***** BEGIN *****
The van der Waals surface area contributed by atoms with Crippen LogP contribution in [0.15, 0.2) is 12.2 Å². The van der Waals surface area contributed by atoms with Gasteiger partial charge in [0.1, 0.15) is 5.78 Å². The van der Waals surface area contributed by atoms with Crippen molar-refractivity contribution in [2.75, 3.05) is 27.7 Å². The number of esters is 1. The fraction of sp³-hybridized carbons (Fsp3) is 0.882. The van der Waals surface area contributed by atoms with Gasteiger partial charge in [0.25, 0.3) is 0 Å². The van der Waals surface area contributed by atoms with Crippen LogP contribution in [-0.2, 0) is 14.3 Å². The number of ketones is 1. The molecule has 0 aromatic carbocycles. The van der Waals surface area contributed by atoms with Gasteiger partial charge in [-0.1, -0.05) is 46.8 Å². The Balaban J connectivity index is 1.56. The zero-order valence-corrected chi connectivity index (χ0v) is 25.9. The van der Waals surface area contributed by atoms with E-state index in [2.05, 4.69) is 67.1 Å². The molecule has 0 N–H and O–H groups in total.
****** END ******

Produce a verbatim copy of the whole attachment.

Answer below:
The van der Waals surface area contributed by atoms with Crippen LogP contribution in [0.15, 0.2) is 12.2 Å². The van der Waals surface area contributed by atoms with Gasteiger partial charge in [0.1, 0.15) is 5.78 Å². The van der Waals surface area contributed by atoms with Crippen molar-refractivity contribution in [2.75, 3.05) is 27.7 Å². The number of esters is 1. The fraction of sp³-hybridized carbons (Fsp3) is 0.882. The van der Waals surface area contributed by atoms with Gasteiger partial charge in [0.25, 0.3) is 0 Å². The van der Waals surface area contributed by atoms with Crippen LogP contribution in [-0.2, 0) is 14.3 Å². The number of ketones is 1. The molecule has 0 aromatic carbocycles. The van der Waals surface area contributed by atoms with Gasteiger partial charge in [-0.1, -0.05) is 46.8 Å². The Balaban J connectivity index is 1.56. The zero-order valence-corrected chi connectivity index (χ0v) is 25.9. The van der Waals surface area contributed by atoms with E-state index in [2.05, 4.69) is 67.1 Å². The molecule has 0 N–H and O–H groups in total.